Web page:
COURSE OUTLINE                                                     ST: Phys 780 Applied Optics                                                 Spring 2015

Instructor:            John Federici, 973-596-8482, 474 Tiernan Hall,

Office Hours: Tuesdays and Thursdays 11:30-12:30pm or by appointment 

co-REQUISITES:  Phys 621 (Classical Electricity and Magnetism I)


  Course Materials: Fundamentals of Photonics, 2nd Edition, B. E. A. Saleh and M. C. Teich.

  MATLAB (available for download from NJIT web page) or similar analysis and plotting software.

  You may also find that other textbooks on Optics to be helpful in explaining the various topics which will be covered. As a suggestion, OPTICS by Hecht is an excellent undergraduate text (purchase is not required for course).


ATTENDANCE: It is expected that students will attend all lectures and recitations. If you anticipate an absence, please let your instructor know immediately. Absence from class DOES NOT alter the deadlines for turning in assignments.


HELP:   Visit or email your instructor if you are having trouble with the course; do not simply hope for a miracle and fall further behind.


GRADING:  Your final letter grade will be based on a composite score for term’s work that includes the mid-term, final exam, and homework.

1.       Homework - Homework assignments are given in the syllabus below and are due weekly. Late homework will NOT be accepted.

  1. Mid-term Exam  - The date and location of the mid-term exam TBA.
  2. Final Exam  -  A Comprehensive Final Exam will be given during Final Exam Period .   


Final Letter Grades : Here are the approximate weights to be used for calculating the composite score:

  30%  for mid-term exam

  35%  for the final exam

  35% for the homework


The cutoff percentages for various letter grades will be in the range of  80% for A, 75 % for B+, 70% for B, 65% for C+, 55% for C, and D or F below 50 %.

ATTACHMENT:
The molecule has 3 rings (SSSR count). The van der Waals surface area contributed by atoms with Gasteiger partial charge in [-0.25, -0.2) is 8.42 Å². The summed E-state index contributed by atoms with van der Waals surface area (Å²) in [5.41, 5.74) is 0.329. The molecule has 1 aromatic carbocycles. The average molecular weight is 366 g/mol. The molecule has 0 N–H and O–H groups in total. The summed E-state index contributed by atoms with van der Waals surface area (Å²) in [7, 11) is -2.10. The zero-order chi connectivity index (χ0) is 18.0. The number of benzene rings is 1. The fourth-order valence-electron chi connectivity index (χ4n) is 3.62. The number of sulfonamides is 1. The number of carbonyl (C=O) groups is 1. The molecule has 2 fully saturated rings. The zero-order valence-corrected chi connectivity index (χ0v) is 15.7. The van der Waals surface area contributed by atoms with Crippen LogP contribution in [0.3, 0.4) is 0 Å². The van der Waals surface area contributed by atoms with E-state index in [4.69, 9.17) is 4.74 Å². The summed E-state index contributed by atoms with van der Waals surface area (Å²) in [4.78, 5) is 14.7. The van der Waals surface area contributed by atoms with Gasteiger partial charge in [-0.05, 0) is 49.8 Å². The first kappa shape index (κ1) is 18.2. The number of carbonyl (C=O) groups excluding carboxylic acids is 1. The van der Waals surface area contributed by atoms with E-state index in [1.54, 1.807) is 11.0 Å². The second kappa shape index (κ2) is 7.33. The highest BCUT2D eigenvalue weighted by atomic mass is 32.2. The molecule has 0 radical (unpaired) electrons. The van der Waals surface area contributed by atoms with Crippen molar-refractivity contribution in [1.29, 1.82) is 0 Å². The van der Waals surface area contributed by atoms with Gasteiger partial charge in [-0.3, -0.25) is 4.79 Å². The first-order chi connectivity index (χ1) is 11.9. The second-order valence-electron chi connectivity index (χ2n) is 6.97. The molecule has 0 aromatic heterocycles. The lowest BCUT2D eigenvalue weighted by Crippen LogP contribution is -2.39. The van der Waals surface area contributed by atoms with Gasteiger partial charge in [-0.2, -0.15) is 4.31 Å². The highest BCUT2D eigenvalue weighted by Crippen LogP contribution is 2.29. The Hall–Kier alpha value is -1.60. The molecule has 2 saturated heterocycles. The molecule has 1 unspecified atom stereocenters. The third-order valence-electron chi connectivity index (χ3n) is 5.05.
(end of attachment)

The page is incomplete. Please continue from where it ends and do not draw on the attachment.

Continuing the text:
HONOR CODE STATEMENT:  NJIT has a zero-tolerance policy for cheating of any kind and for student behavior that disrupts learning by others.  Violations will be reported to the Dean of Students.  The penalties range from a minimum of failure in the course plus disciplinary probation up to expulsion from NJIT.  Avoid situations where your own behavior could be misinterpreted as dishonorable.  Students are required to agree to the NJIT Honor Code on each exam, assignment, quiz, etc. for the course.


Turn off all cellular phones, wireless devices, computers, and messaging devices of all kinds during classes and exams. Please do not eat, drink, or create noise in class that interferes with the work of other students or instructors.   Creating noise or otherwise interfering with the work of the class will not be tolerated.


Assignments: You are responsible for all weekly reading and homework assignments listed in this outline. The reading should be completed BEFORE class each week. Homework assignments MUST be turned in ON TIME. Homework assignments are due WEEKLY. ALL ASSIGNMENTS not turned in by the assigned date will be scored as a zero. Each student must turn in individual Homework assignments. No group submissions will be accepted.


EMail/ Alternative Methods of Delivery Policy: The instructor is not responsible for assignments turned in outside of class time (in my mailbox, under my door) or not delivered by email. If assignments are delivered by email, it must be date stamped BEFORE the due date/ time. I will log them in when I receive them. THE INSTRUCTOR IS NOT RESPONSIBLE FOR LOST EMAILS, COMPUTER CRASHES, ETC.